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Publications (3)14.55 Total impact

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    ABSTRACT: Olfactory ensheathing glia (OEG) cells are known to facilitate repair following axotomy of adult neurons, although the molecular mechanisms involved are not fully understood. We previously identified plasminogen activator inhibitor-1 (PAI-1), proteinase-activated receptor-1 (PAR-1), and thrombomodulin (TM) as candidates to regulate rat OEG-dependent axonal regeneration. In this study, we have validated the involvement of these proteins in promoting axonal regeneration by immortalized human OEGs. We studied the effect of silencing these proteins in OEGs on their capacity to promote the regeneration of severed adult retinal ganglion cells (RGCs) axons. Our results support the role of glial PAI-1 as a downstream effector of PAR-1 in promoting axon regeneration. In contrast, we found that TM inhibits OEG induced-axonal regeneration. We also assessed the signaling pathways downstream of PAR-1 that might modulate PAI-1 expression, observing that specifically inhibiting Gα(i), Rho kinase, or PLC and PKC downregulated the expression of PAI-1 in OEGs, with a concomitant reduction in OEG-dependent axon regeneration in adult RGCs. Our findings support an important role for the thrombin system in regulating adult axonal regeneration by OEGs.
    Glia 05/2011; 59(10):1458-71. · 5.07 Impact Factor
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    ABSTRACT: Ensheathing glia have been demonstrated to have neuroregenerative properties but this cell type from human sources has not been extensively studied because tissue samples are not easily obtained, primary cultures are slow growing, and human cell lines are not available. We previously isolated immortalized ensheathing glia by gene transfer of BMI1 and telomerase catalytic subunit into primary cultures derived from olfactory bulbs of an elderly human cadaver donor. These cells escape the replicative senescence characteristic of primary human cells while conserving antigenic and neuroregenerative properties of ensheathing glia, but their low proliferative rate in culture complicates their utility as cell models and their application for preclinical cell therapy experiments. In this study we describe the use of a conditional SV40 T antigen (TAg) transgene to generate human ensheathing glia cell lines, which are easy to maintain due to their robust growth in culture. Although these fast growing clones exhibited polyploid karyotypes frequently observed in cells immortalized by TAg, they did not acquire a transformed phenotype, all of them maintaining neuroregenerative capacity and antigenic markers typical of ensheathing glia. These markers were also retained even after elimination of the TAg transgene using Cre/LoxP technology, although the cells died shortly after, confirming that their survival depended on the presence of the immortalizing genes. We have also demonstrated here the feasibility of using these human cell lines in animal models by genetically marking the cells with GFP and implanting them into the injured spinal cord of immunosuppressed rats. Our conditionally immortalized human ensheathing glia cell lines will thus serve as useful tools for advancing cell therapy approaches and understanding neuroregenerative mechanisms of this unique cell type.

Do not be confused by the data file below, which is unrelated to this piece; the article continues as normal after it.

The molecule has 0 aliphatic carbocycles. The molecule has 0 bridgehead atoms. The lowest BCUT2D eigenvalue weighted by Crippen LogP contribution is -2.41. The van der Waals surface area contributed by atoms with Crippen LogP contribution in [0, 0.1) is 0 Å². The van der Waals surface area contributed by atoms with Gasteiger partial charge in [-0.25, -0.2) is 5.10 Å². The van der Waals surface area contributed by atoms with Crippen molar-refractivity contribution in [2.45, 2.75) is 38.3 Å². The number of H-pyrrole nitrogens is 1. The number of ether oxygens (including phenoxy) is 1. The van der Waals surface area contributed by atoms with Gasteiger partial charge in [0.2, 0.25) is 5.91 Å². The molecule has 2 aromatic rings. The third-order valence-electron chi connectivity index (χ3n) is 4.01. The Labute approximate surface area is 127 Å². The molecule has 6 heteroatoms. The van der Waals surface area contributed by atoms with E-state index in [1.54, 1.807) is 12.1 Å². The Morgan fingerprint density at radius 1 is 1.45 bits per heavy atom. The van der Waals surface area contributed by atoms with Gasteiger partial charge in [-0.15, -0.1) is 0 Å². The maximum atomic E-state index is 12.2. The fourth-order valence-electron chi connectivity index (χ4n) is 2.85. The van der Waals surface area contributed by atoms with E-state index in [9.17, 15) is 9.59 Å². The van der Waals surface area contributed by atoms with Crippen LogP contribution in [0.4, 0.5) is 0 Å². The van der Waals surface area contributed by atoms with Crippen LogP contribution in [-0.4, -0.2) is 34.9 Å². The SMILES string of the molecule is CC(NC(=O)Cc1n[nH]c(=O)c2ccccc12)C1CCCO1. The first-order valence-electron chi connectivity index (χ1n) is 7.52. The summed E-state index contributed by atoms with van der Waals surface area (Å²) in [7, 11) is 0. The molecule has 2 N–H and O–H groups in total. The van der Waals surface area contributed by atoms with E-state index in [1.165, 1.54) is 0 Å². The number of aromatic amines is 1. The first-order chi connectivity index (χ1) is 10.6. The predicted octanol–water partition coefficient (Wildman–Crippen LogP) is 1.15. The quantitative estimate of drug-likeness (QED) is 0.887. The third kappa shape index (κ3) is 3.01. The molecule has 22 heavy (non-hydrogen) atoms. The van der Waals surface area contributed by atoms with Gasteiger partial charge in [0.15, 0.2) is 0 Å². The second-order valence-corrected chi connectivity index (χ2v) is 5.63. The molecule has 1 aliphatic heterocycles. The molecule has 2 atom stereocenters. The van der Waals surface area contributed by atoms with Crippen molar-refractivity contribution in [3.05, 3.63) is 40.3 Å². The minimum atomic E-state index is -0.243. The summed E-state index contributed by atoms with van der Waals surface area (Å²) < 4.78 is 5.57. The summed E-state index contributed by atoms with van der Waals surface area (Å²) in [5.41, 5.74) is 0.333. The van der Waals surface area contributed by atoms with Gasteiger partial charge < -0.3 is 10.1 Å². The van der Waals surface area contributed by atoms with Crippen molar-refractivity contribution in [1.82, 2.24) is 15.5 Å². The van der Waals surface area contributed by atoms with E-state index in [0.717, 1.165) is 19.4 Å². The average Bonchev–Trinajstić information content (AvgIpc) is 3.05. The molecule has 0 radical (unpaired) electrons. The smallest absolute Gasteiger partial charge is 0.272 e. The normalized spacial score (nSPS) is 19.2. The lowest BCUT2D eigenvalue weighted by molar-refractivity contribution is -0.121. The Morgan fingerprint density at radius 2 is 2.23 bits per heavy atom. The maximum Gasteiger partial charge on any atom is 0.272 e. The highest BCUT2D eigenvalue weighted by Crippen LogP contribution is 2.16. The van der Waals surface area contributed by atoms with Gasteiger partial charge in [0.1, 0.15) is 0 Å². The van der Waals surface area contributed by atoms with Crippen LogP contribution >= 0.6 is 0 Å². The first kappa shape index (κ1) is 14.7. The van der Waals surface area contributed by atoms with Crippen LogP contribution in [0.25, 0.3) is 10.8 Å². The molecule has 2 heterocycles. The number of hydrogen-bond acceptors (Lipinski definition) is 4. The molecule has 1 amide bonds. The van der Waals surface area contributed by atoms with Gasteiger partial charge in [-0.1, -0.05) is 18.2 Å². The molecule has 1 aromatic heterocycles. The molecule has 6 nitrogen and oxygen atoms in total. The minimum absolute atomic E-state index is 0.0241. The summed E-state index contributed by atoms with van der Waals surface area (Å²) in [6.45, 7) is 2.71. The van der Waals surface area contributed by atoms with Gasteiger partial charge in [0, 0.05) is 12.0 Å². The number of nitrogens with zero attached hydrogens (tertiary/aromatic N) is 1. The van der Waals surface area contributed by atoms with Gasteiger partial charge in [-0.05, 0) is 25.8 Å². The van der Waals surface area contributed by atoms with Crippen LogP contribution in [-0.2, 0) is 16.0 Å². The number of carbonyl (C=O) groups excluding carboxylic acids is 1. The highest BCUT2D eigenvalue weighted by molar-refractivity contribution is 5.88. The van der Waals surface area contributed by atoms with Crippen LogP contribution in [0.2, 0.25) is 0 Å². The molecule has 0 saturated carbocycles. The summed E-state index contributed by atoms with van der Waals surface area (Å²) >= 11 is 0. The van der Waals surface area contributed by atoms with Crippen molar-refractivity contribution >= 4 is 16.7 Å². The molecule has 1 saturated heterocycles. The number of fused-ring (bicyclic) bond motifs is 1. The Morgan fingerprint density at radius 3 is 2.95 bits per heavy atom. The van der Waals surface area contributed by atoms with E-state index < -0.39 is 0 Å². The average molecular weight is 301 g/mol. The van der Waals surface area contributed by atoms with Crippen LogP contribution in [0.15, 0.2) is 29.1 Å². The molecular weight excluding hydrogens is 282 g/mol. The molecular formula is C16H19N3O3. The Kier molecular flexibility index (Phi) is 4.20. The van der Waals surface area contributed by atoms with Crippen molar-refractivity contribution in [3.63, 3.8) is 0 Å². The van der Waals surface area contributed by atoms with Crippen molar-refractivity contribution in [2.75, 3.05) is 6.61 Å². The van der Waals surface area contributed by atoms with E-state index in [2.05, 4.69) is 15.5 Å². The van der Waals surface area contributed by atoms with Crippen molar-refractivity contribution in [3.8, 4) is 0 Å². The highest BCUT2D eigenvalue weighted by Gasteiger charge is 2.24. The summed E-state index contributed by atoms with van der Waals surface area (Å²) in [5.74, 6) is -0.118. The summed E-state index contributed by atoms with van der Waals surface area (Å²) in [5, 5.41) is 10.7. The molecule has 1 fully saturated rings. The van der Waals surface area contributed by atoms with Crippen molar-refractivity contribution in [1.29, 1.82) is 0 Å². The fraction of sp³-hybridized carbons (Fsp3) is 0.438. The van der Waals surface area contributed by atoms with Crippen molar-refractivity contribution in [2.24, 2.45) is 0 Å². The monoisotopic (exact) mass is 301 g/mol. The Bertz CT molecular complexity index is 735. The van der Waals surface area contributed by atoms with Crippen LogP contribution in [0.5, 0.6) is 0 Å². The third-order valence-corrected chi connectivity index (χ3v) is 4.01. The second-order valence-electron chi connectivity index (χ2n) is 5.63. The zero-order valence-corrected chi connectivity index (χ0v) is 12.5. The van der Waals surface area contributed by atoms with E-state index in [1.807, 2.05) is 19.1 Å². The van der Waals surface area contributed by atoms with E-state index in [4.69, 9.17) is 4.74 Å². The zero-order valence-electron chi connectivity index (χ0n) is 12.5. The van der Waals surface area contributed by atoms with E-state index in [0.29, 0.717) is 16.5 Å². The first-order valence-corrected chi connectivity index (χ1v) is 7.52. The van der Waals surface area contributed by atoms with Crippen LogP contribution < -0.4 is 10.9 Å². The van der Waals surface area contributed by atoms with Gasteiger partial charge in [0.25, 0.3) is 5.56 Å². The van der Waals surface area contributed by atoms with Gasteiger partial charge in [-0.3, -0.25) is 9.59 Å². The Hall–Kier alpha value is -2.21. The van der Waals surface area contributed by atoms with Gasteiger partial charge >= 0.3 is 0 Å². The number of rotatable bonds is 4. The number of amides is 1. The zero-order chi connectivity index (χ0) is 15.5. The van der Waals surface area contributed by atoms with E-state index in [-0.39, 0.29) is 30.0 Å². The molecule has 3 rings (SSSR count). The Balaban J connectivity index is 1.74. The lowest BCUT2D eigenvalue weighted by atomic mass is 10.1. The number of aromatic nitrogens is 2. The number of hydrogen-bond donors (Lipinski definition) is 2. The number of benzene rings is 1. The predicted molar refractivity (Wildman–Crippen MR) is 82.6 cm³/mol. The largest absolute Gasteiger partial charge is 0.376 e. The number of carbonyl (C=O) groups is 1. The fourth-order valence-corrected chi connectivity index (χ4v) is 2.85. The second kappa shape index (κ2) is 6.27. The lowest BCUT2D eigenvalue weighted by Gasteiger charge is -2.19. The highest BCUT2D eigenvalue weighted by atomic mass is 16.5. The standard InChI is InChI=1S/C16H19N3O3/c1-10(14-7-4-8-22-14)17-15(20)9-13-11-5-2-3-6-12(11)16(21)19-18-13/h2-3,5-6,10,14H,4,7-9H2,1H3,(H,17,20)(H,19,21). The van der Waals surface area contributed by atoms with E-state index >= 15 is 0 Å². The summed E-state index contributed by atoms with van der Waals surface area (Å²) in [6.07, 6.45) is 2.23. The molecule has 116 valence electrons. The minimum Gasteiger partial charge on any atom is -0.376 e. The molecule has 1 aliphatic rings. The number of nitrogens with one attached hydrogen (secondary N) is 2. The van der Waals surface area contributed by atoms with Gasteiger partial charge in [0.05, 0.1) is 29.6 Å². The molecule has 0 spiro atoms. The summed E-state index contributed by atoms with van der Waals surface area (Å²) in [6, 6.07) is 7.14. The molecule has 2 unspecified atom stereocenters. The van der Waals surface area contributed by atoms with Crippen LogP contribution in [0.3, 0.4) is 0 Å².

Cell Transplantation 01/2011; 20(2):153-66. · 4.42 Impact Factor
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    ABSTRACT: A continuous normal function of olfactory ensheathing glia (OEG) is to promote axonal regeneration from the olfactory neuroepithelium to the brain, and their neuroregenerative potential in other CNS sites such as the injured spinal cord has been studied for over a decade. However, human OEG are difficult to obtain in large amounts directly from tissues, and the derived primary cultures have a limited duplication capacity. Thus, although auto-transplantation may be an obvious option for initial proof-of-concept trials, alternatives must be explored to obtain large quantities of homogeneous, pre-characterized OEG for wide-scale therapeutic use. We have cultured primary human OEG derived from olfactory bulbs (OB) obtained by necropsy and successfully extended the replicative lifespan of these cells using lentivectors encoding Bmi-1 and TERT transgenes flanked by loxP sites. In contrast to the primary cells which could only be expanded for a limited number of passages (approximately 12), adult human OEG immortalized Bmi-1/TERT divided indefinitely in culture. Clonal lines were isolated and the floxed transgenes could be excised by lentivector-mediated Cre recombinase delivery. Primary, immortalized, and deimmortalized human OEG all expressed typical markers of this cell type and importantly, were all able to promote axonal regeneration of adult rat retinal ganglion neurons (RGN) in co-culture assays.
    Glia 11/2009; 58(5):546-58. · 5.07 Impact Factor